Jim Pattison Outpatient Care and Surgery Centre: Designing a building that begins the healing process
Fraser Health Authority
Fraser Health Authority
Evidence-based design research confirms that for medical facilities, connection to nature, abundant natural light, simplified wayfinding, and increased patient control can have a positive impact on patients. These enhancements can reduce patient stress and anxiety, shorten lengths of stay, and improve patient outcomes ― all of which were goals that Fraser Health and BC Healthcare Solutions wanted to achieve with the Jim Pattison Outpatient Care and Surgery Centre in Surrey, B.C. The complex public-private partnership (P3) completed with Bouygues and Bird needed to push the boundaries of patient-centered care and efficiency. For inspiration, we looked to the forest and, perhaps surprisingly, to the airport.
The new facility is just amazing. The lab team was one of the first ones in there, even before it officially opened. I can’t tell you what a joy it is to work here. The people at Kasian got it right and I really enjoyed the team.”
Project Manager at Fraser Health
Efficiency, ease of use, and provincial LEED Gold sustainability standards all had to be delivered on a short timeline. Designing an outpatient facility comes with its own set of challenges, as well — it is where life-changing moments take place. As a result, we wanted to make the experience of moving through the building as stress-free as possible for patients and their families, and without a ‘clinical’ feeling.
Visiting clinicians, who may or may not be familiar with the building’s layout, needed to be able to experience a clear, intuitive way of working in the 188,000 square-foot facility. Additionally, each floor had to be reconfigurable while still allowing for uninterrupted airflow, climate control, and the movement of people and equipment.
Despite the rigid nature of the P3 process, our team focused on collaborative engagement in our design approach. Working closely with the builders, health authority, engineers, medical staff, support services, and patients, we uncovered creative ideas that surpass conventional healthcare design. We used participatory exercises and a shared visual design vocabulary to empower each stakeholder to express their needs. This ‘in-between thinking’ unlocked new ways of organizing the flow of life in the building.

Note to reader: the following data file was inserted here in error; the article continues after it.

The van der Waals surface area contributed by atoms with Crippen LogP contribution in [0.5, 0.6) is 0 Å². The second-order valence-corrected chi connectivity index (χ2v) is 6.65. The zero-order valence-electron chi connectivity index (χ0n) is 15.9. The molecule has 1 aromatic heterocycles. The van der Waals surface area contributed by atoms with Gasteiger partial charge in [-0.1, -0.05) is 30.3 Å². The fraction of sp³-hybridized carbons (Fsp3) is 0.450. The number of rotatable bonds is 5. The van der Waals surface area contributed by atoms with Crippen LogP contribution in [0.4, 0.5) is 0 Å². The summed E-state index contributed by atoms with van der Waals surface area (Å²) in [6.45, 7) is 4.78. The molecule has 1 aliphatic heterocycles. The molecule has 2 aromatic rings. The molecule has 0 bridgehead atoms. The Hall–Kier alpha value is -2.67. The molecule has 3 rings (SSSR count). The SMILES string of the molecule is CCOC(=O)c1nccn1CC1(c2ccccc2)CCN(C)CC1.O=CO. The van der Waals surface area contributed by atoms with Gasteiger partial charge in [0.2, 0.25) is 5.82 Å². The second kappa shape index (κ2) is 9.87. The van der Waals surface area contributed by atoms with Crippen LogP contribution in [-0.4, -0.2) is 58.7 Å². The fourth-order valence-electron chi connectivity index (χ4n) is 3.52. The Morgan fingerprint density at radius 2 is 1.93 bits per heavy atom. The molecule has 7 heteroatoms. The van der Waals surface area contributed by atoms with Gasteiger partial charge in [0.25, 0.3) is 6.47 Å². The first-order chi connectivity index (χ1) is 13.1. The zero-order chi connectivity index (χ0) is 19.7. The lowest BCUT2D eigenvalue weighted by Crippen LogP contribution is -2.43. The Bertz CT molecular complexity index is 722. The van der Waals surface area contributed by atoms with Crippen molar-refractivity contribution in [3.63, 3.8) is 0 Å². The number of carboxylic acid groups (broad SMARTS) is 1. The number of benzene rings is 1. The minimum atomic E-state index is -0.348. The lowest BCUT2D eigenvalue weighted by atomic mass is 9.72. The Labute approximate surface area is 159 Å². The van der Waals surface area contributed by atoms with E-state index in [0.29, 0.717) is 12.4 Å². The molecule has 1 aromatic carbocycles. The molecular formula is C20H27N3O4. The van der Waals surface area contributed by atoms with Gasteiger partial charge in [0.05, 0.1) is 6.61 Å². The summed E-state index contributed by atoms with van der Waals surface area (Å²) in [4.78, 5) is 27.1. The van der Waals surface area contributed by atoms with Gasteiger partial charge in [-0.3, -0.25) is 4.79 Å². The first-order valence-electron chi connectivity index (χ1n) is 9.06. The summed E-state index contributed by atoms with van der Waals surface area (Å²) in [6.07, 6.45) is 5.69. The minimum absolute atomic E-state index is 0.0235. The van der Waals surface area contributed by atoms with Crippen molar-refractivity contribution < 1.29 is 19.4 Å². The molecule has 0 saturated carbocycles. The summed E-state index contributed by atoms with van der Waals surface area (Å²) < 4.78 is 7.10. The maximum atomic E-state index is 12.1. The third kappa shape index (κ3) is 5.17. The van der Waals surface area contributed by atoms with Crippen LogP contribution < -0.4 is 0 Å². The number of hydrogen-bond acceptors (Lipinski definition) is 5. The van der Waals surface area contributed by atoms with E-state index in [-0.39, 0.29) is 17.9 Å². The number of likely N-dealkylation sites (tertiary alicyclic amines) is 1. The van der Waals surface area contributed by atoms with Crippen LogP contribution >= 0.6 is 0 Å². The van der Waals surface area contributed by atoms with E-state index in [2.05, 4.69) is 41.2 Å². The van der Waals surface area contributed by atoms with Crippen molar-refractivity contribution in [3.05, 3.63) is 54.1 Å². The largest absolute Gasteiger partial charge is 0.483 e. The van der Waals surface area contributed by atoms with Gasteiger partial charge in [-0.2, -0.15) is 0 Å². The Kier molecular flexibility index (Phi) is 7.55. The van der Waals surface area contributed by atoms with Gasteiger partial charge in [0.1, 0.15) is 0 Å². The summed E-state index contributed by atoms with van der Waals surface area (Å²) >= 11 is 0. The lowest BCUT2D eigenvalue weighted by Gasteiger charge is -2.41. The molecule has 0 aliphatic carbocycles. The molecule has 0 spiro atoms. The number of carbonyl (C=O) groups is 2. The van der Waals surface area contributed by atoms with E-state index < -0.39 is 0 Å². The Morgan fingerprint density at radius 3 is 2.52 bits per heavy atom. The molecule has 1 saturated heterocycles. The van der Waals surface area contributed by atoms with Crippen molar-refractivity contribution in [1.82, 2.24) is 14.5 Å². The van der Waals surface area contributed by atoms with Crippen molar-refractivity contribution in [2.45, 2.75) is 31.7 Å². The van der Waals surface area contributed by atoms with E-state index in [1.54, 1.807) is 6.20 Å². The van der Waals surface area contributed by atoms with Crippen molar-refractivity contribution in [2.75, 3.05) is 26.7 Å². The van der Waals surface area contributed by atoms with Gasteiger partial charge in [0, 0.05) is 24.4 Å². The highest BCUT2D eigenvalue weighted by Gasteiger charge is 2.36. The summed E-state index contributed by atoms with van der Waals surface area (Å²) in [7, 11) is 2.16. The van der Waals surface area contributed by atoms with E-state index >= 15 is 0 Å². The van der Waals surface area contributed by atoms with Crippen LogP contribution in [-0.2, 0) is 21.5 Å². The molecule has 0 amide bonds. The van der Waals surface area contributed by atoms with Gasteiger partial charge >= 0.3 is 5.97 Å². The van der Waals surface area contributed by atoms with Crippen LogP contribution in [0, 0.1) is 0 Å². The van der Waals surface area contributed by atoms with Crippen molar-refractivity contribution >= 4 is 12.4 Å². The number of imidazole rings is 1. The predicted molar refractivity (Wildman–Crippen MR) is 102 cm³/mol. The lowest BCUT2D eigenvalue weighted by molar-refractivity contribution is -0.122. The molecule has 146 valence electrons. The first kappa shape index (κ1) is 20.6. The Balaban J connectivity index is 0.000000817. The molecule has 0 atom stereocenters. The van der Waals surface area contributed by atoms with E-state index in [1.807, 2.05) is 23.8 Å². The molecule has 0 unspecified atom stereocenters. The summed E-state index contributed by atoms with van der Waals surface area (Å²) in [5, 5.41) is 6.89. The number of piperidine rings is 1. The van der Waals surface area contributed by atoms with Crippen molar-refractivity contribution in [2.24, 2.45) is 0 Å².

We looked at our own award-winning airport designs, which minimize decision-making points and external stressors for the visitor. Our goal was to reduce patient anxiety when they entered the building, while also increasing their independence and confidence: as soon as the patient enters, the building itself begins the healing process.
Using cardboard analogues, we created a full-scale mockup of the space that included optimal equipment placement. This allowed stakeholders to ‘rehearse’ their day in the new building and suggest refinements to make it more human-friendly.
As the tree is a symbol of life, stability, and renewal, we drew inspiration from the Green Timbers Urban Forest, which is immediately adjacent to the site. The lobby echoes the exterior forest with vertical-partition elements that are adorned with life-scale tree photography. Further, guests can enjoy a coffee or snack near two-storey bay windows that overlook the woods, making the lobby a healing, public environment that feels natural and alive. The tranquil space also features a material selection that brings outside nature in: pine beetle wood is used for the lobby’s flooring, which contributed to the project achieving LEED Gold certification.
The check-in area is complete with express check-in kiosks and a staffed desk, and is more akin to a contemporary airport than a healthcare facility. By being immediately visible from every entrance point, the check-in area eliminates potential visitor confusion about where to go first.
The exterior forest can be seen from all patient waiting areas, and the natural light that illuminates these spaces changes throughout the day. The surgical suites also have windows that permit natural light to fill the rooms, which is very rare in an operation setting. At the same time, blinds can be used to black out the light, if necessary.
Each fully modular floor is divided into separate hemispheres for staff and patients, allowing them to meet halfway, where medical care is provided. This planning minimizes patient exposure to the unsettling, clinical elements of healthcare buildings.
Through a collaborative process, we built what was, at the time, one of Canada’s most efficient outpatient facilities ― and five months ahead of schedule. Patient satisfaction was enhanced even as patient throughput was increased. As the first of its kind in the nation, this revolutionary application of evidence-based design principles to an outpatient facility won the 2011 Commercial Building Award for Excellence from the Fraser Valley Real Estate Board. The project also received a highly commended award at the European Healthcare Design Congress in 2016. The outpatient facility now serves 600,000 patients a year from across British Columbia, and sets a new benchmark for patient and family-centred care in Canada.
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